Design Hacking: Great UX without time, money, or design skills

On November 14, I presented Design Hacking: Great UX without time, money, or design skills to the Igniters: Stanford Entrepreneurs and Silicon Valley Founders group at Hacker Dojo in Mountain View, CA. I would like to thank Raj Lal, Cynthia Lee, and Wendy Soon of Vorkspace for inviting me and making this event happen. I had a great time, made some excellent contacts, and received a lot of encouraging feedback.

Design Hacking at Hacker Dojo. Apparently you are supposed to photobomb from the back.

Download the deck for Design Hacking: A Great UX without time, money, or design talent (8 MB)
Plus links to the eventWendy’s blog notes, and photos.

Back in the saddle

First, this is my first real blog post since November 2011 (two years)! It’s not for a lack of ideas—I have a backlog of over 50 excellent topics. Rather, I haven’t had any spare time because business has been excellent (37 onsite UX Design Essentials Workshops and 17 public UX Design Essentials classes since that last post), plus the time required to write, produce, and recover from my new book UI is Communication, which was published by Morgan Kaufmann in June.

I have just now recovered enough to hopefully start blogging again regularly. It’s good to be back!

A tall order—but doable

Obviously this topic is a tall order—is this goal even remotely realistic? I think so, but you have to believe three fundamental ideas:

  • We waste a lot of time and money on UX design now. Non-designers waste an enormous amount of time creating hard-to-use UIs because they don’t know what they are doing. Experienced designers often waste an enormous amount of time because traditional user-centered design processes are overly dependent upon user research, user testing, and lots of iteration.
  • We don’t leverage what we know. Generally, we know a great deal about our target users—we’re just so focused on what we don’t know that we don’t even realize what we do know. There are basic attributes that all users share that we can take advantage of and use to avoid wasting time.
  • The best is the enemy of the good. You need to make solid design decisions quickly and confidently—even if they aren’t ideal. As an entrepreneur, you don’t have luxury of making perfect decisions with the ideal design process. So, let’s define a “great UX” is one that provides value, and is simple, easy to use, and intuitive for its target users. If we nail those, any shortcomings can be addressed later.

What we need is a perspective to help us make better design decisions more quickly and confidently. Not only does such a perspective exist, but as you will soon see it is one that we already know!

Failing fast…or just plain failing

Traditional user-centered methods require user research, requirements gathering, sketching, prototyping, user testing, and lots and lots of iteration. But there are several challenges, especially if you are in a hurry:

  • User research Frankly, the typical result of most user research is to discover that users haven’t a clue what they want. Or worse—users think they know what they want but really don’t. There’s an old saying: listen to your users, but ignore what they say. What this really means: you have to ask the right questions and interpret the answers. Users aren’t designers, so we can’t expect them to design their own UIs. Good user research takes a long time and is hard do to well.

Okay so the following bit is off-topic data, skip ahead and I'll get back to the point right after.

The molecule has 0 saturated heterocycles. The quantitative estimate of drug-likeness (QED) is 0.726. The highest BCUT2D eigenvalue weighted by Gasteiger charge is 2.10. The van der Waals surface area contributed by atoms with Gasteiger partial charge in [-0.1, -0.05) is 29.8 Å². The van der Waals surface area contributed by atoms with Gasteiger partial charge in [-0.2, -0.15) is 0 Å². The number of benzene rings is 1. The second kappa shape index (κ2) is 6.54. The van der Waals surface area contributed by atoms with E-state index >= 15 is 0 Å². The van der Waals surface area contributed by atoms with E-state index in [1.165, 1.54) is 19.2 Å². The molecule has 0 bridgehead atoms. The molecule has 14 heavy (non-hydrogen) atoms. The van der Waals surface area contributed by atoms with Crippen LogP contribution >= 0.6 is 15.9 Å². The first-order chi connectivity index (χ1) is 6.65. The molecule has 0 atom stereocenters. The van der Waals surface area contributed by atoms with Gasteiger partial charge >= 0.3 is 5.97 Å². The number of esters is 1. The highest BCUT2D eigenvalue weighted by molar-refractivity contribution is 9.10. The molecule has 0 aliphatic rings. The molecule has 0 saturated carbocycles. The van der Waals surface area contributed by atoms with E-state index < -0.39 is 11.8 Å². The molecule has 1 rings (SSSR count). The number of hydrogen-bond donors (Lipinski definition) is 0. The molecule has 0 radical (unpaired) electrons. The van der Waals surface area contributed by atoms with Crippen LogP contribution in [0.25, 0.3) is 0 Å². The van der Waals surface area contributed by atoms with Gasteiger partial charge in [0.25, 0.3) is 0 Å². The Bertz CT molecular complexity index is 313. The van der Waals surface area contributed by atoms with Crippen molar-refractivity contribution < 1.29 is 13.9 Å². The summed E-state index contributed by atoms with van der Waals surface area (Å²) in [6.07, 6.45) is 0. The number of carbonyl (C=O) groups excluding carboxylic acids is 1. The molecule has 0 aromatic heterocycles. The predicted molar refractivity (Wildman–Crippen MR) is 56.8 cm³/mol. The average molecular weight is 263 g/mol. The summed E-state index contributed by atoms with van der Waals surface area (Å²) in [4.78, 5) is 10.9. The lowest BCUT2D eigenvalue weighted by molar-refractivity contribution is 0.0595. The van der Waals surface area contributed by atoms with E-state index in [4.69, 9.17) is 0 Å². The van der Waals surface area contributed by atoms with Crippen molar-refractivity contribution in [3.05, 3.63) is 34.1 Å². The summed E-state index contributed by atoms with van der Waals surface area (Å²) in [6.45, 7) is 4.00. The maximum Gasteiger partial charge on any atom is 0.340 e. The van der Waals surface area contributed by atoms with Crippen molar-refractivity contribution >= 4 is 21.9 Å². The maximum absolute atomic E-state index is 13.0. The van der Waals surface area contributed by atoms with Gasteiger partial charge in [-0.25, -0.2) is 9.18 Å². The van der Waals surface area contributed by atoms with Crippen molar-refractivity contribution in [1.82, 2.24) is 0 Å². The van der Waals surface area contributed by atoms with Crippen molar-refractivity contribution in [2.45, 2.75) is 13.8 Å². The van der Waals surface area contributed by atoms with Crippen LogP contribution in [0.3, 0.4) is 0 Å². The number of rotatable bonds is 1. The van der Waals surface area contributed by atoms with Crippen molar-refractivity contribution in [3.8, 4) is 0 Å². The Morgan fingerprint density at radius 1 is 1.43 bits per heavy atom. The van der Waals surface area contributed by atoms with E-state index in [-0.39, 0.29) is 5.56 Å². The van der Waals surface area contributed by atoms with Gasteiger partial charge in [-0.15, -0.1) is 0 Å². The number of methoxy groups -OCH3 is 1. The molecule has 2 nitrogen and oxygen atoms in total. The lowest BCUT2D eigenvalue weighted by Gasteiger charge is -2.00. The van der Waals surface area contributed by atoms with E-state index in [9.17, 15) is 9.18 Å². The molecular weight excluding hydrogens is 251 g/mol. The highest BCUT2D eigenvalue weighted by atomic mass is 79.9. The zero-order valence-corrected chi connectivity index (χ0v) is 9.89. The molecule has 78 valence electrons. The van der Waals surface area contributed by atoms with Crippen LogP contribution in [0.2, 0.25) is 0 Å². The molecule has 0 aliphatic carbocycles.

• Requirements Gathering requirements works well if they really are requirements. Often requirements are arbitrary, ill-conceived stealth UI specs. The resulting UI might not work well, but at least it meets its acceptance criteria.
  • Sketching Sketching is a great technique during ideation to suggest and explore different design directions. What I see most teams do, however, feels more of what I call “sketching a pile of features,” where the focus is on variations of physical placement of features on the page. This approach can work, but great UX requires going beyond features and layout.
  • User testing User testing is the heart of user-centered design, but I have seen a lot of testing of poor designs that just weren’t test-worthy. A common question determined by user testing: Will users figure out this non-standard, hard to find, poorly explained interaction with poor feedback that doesn’t meet their expectations. We should already know the answer. It’s “no.” No testing required. Often, if you have to ask, you already know the answer.
  • Iteration Iteration is great if it leads to rapid progress towards your goals, instead of just flailing around. When playing golf, I never shank the ball into the weeds and think “Yay! I’m iterating!” A lot of initial UI designs are like shank shots, and the subsequent iterations are slightly improved shank shots. Polishing a poor initial UX isn’t going to get us where we need to be. That first shot needs to be good for iteration to be effective.

These are all sound design techniques, but they take a lot of time and great design is hardly guaranteed.

From what I can tell, agile and lean UX techniques don’t help much here either. They still take a lot of time and money—often with mediocre results, especially for larger, more complex projects. The main difference is that you’ll know your UX sucks much, much faster. [Disagree? Please provide counter examples in the comments.]

The traditional approach favored by developers, which often boils down to putting raw the data structures required by the back end on the screen, doesn’t work at all. Find out why in Don’t design like a programmer.

http://www.uxdesignedge.com/blog/